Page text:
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The restaurant and bar is huge, and there is a nook where the waitress stand is stocked with coffee cups, steak sauce… and the most craptastic western cowboy mural in town. I’m guessing this place must be hoppin’ at breakfast time, and even though it wasn’t the best meal I’ve ever had, I definitely need to try their biscuits and gravy, one of my favs.

But if it fails like that apple pie, no more Mr. Nice Guy. I’ll channel British food writer and Iron Chef judge Simon Majumdar — that guy’s the Simon Cowell of the culinary world.

Hooray for Ridgway and Ouray, Colorado

When people think of Colorado ski country, they usually think Aspen, Vail, Telluride… all the rich folks’ places. And if you have deep pockets, those places can be great. But here are a couple of gems close to Telluride where you can stay and eat a whole lot cheaper, and mix with a bunch of laid-back everyday folks. I’m talking the small towns of Ouray (Your-ay) and Ridgway.

About 10 miles separate these two places, and they both offer a taste of how the locals in Colorado live. In general, I’ve found locals in both towns friendly, they love the great outdoors all year round, good, local beer, and good food in varieties you don’t normally see in such small towns. I mean, sushi and Thai food — very good Thai food — in a town of less than 1,000?

Get outta here!

Let’s start with that. Ridgway has a wonderful Thai and sushi restaurant that would easily hold its own in any major metro area. I’m sorry to say I have no photos of Thai Paradise’s food, because I was having one of my weird shy moments about taking photos when I dined in, and got takeout the other times I was there during my stay. (Most of the time I’m oblivious to what people think, but I have my moments.)

The restaurant is very small and quiet, and there was no way not to overhear a couple of women discussing their massage therapy classes. There is a sort of New-Agey, holistic vibe, but not in an obnoxious way like some cities I’ve been to (*COUGH*Sedona*COUGH*). They also have their own art district, which must be pretty much the whole town, and moonwalk art events during the full moon. I’m telling you, this is a very livable small town if you want to get away from it all yet keep some culture and cool things.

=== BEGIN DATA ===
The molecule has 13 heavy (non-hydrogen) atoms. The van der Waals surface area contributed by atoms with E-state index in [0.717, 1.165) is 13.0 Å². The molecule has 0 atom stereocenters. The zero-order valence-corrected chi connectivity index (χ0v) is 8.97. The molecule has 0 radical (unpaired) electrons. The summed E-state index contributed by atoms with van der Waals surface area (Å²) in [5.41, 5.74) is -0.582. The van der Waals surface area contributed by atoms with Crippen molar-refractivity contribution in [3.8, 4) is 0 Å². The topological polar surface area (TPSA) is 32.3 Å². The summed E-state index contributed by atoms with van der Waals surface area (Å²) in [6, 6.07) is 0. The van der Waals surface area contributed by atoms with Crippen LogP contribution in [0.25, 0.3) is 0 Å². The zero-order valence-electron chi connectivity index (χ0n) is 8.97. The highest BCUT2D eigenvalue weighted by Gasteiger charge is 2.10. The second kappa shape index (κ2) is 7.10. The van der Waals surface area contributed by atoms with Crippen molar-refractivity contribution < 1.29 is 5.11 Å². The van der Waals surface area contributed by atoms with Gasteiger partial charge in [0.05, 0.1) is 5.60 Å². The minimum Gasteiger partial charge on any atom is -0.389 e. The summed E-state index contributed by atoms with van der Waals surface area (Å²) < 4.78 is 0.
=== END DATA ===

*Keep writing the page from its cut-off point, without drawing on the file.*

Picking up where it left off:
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You’ve also got the True Grit Cafe amongst other pubs, as much of the John Wayne classic was filmed here. Other notable celebrity ties include Dennis Weaver, who made his home here and has a park named after him with hiking trails. With Telluride 39 miles away, you’re still close enough to hit the slopes there.

I didn’t much time there, with the lure of Ouray close by, but it’s definitely on my list of places to return to. And I’ll get some photos of that yummy Thai food next time, promise.

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Tucked into the mountains is Ouray, dubbed the “Switzerland of America.” Ouray has less than 1,000 locals as well, but they pack a lot of fun and variety into that small number. I’ve already sung the praises of O’Brien’s Pub and Grill, and you can find plenty of local microbrews on the rooftop patio at the Ouray Brewing Company in warmer weather, or grab a swing at the bar. (Yes, the bar has swings instead of barstools.) The big claim to fame in Ouray is the sulfur-free hot springs, and you can partake in huge hot springs pool in town. (See the top photo.)

The whole area is filled with off-road 4-WD tours, hiking, mine tours, historic architecture, pubs and great restaurants, but Ouray is also known for its Ice Park, where winter visitors can scale a huge frozen waterfall of ice.

The whole Ouray/Ridgway area is so awesomely livable, it would be a serious contender for a permanent home if I could ever settle down in one place.  I can’t wait to go back in the spring to see it then, and finish touring the sights.